Facebook lifts blackout on Australian news after reaching government deal

News will return to Australian Facebook feeds in the coming days

FILE PHOTO: A 3D printed Facebook logo is seen in front of displayed Australia's flag in this illustration photo taken February 18, 2021. REUTERS/Dado Ruvic/Illustration/File Photo

Facebook announced on Tuesday it was lifting its blackout on Australian news publishers, after reaching a deal with the government.

“We are satisfied that the Australian government has agreed to a number of changes and guarantees that address our core concerns,” read a statement from Facebook Australia's managing director William Easton.

The company said Australian Facebook feeds would be restored "in the coming days".

The agreement resulted from a series of negotiations between Australia's Treasurer Josh Frydenberg, communications minister Paul Fletcher and Facebook chief executive Mark Zuckerberg.

"The government has clarified we will retain the ability to decide if news appears on Facebook so that we won't automatically be subject to a forced negotiation," said Campbell Brown, Facebook's vice president of global news partnerships.

Australia will offer four amendments, including to the mechanism for final offer arbitration, which a Facebook executive told local media was a sticking point for the company.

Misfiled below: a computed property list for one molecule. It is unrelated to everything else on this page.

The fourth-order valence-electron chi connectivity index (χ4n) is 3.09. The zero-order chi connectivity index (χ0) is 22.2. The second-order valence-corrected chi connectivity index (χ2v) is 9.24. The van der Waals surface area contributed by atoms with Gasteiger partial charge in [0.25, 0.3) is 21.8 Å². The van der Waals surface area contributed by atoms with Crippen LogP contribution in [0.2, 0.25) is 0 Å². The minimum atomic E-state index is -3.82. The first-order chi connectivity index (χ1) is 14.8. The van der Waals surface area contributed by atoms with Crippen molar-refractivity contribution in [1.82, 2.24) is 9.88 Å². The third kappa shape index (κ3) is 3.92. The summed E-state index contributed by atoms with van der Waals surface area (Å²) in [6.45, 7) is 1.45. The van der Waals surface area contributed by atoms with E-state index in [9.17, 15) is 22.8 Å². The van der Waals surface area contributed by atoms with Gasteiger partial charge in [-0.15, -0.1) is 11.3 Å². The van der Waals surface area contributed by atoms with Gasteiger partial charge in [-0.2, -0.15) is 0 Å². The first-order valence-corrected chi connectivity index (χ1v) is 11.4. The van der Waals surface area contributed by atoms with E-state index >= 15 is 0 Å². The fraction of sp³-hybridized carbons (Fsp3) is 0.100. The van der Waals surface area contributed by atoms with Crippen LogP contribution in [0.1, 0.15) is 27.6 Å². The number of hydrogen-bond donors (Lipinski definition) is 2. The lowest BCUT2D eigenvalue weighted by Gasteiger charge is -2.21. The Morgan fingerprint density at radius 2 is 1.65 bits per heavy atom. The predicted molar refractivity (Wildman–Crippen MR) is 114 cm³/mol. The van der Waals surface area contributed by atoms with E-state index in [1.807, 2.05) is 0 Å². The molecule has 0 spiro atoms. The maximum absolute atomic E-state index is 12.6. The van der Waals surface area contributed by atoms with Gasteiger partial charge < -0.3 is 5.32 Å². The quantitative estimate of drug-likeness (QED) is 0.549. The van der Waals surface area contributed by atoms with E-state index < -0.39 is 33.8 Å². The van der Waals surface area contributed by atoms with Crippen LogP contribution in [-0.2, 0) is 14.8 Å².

Digital platforms will now be notified of the Government’s intention to designate them under the law, prior to any final decision and with at least one month’s notice.

"These amendments will provide further clarity to digital platforms and news media businesses about the way the code is intended to operate," read a statement from Mr Frydenberg and Mr Fletcher

Last week, the social media giant implemented a sweeping ban of news content for Australian users, in response to a proposed law that would require Facebook and Google to pay news publishers for content.

In the extensive blackout, a number of Facebook pages that did not belong to news publishers were also impacted.

Posts from some government health departments and emergency services' Facebook Pages were removed, raising criticism about Facebook's broad application of the news ban.

The standoff between the Australian government and Facebook was being closely watched by countries like Canada and Britain, who are considering similar actions.

The law requiring Facebook and Google to pay media companies for news content was introduced as a means to increase regulation on tech giants, who dominate the news market and profit heavily off the work of news publishers.

Australian prime minister Scott Morrison welcomed the agreement with Facebook to restore news on the platform. He said some media companies had already inked deals with Facebook to be paid for news content.

"All along our news media bargaining code has been about ensuring Australian journalists and news organisations are fairly compensated for the original content they produce," said Mr Morrison.

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